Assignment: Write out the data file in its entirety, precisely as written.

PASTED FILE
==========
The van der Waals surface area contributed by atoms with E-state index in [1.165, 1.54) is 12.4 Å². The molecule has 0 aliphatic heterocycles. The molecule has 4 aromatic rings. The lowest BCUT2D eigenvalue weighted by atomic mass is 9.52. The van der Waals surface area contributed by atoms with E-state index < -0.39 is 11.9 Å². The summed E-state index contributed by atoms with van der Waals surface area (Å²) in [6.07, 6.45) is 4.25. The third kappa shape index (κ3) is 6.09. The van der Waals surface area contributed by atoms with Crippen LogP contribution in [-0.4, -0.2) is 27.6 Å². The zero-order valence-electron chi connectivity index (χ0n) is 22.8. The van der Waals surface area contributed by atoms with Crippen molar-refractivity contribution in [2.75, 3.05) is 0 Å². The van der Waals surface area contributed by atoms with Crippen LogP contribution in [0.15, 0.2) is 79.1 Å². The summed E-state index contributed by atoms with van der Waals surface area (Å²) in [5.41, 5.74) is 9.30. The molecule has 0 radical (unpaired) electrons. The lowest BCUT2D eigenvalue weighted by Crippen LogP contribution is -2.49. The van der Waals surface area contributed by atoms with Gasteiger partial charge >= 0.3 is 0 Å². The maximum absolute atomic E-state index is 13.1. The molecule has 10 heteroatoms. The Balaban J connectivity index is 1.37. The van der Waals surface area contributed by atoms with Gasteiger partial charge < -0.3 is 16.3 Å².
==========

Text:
The van der Waals surface area contributed by atoms with E-state index in [1.165, 1.54) is 12.4 Å². The molecule has 0 aliphatic heterocycles. The molecule has 4 aromatic rings. The lowest BCUT2D eigenvalue weighted by atomic mass is 9.52. The van der Waals surface area contributed by atoms with E-state index < -0.39 is 11.9 Å². The summed E-state index contributed by atoms with van der Waals surface area (Å²) in [6.07, 6.45) is 4.25. The third kappa shape index (κ3) is 6.09. The van der Waals surface area contributed by atoms with Crippen LogP contribution in [-0.4, -0.2) is 27.6 Å². The zero-order valence-electron chi connectivity index (χ0n) is 22.8. The van der Waals surface area contributed by atoms with Crippen molar-refractivity contribution in [2.75, 3.05) is 0 Å². The van der Waals surface area contributed by atoms with Crippen LogP contribution in [0.15, 0.2) is 79.1 Å². The summed E-state index contributed by atoms with van der Waals surface area (Å²) in [5.41, 5.74) is 9.30. The molecule has 0 radical (unpaired) electrons. The lowest BCUT2D eigenvalue weighted by Crippen LogP contribution is -2.49. The van der Waals surface area contributed by atoms with Gasteiger partial charge >= 0.3 is 0 Å². The maximum absolute atomic E-state index is 13.1. The molecule has 10 heteroatoms. The Balaban J connectivity index is 1.37. The van der Waals surface area contributed by atoms with Gasteiger partial charge < -0.3 is 16.3 Å².